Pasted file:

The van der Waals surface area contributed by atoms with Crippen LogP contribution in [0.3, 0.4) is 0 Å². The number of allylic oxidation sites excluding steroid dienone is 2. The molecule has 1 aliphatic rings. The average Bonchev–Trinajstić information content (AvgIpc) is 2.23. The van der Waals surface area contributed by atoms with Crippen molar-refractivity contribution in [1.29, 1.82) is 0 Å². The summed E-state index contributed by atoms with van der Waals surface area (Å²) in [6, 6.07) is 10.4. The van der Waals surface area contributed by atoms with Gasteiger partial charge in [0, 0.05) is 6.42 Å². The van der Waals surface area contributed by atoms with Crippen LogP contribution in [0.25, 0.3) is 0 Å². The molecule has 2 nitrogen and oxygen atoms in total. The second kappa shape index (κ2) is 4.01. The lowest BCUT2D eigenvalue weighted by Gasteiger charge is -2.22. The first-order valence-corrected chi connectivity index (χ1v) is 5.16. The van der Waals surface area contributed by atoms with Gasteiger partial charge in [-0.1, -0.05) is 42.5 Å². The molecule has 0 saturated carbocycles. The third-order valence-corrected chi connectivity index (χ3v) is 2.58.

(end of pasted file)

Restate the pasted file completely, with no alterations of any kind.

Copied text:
The van der Waals surface area contributed by atoms with Crippen LogP contribution in [0.3, 0.4) is 0 Å². The number of allylic oxidation sites excluding steroid dienone is 2. The molecule has 1 aliphatic rings. The average Bonchev–Trinajstić information content (AvgIpc) is 2.23. The van der Waals surface area contributed by atoms with Crippen molar-refractivity contribution in [1.29, 1.82) is 0 Å². The summed E-state index contributed by atoms with van der Waals surface area (Å²) in [6, 6.07) is 10.4. The van der Waals surface area contributed by atoms with Gasteiger partial charge in [0, 0.05) is 6.42 Å². The van der Waals surface area contributed by atoms with Crippen LogP contribution in [0.25, 0.3) is 0 Å². The molecule has 2 nitrogen and oxygen atoms in total. The second kappa shape index (κ2) is 4.01. The lowest BCUT2D eigenvalue weighted by Gasteiger charge is -2.22. The first-order valence-corrected chi connectivity index (χ1v) is 5.16. The van der Waals surface area contributed by atoms with Gasteiger partial charge in [-0.1, -0.05) is 42.5 Å². The molecule has 0 saturated carbocycles. The third-order valence-corrected chi connectivity index (χ3v) is 2.58.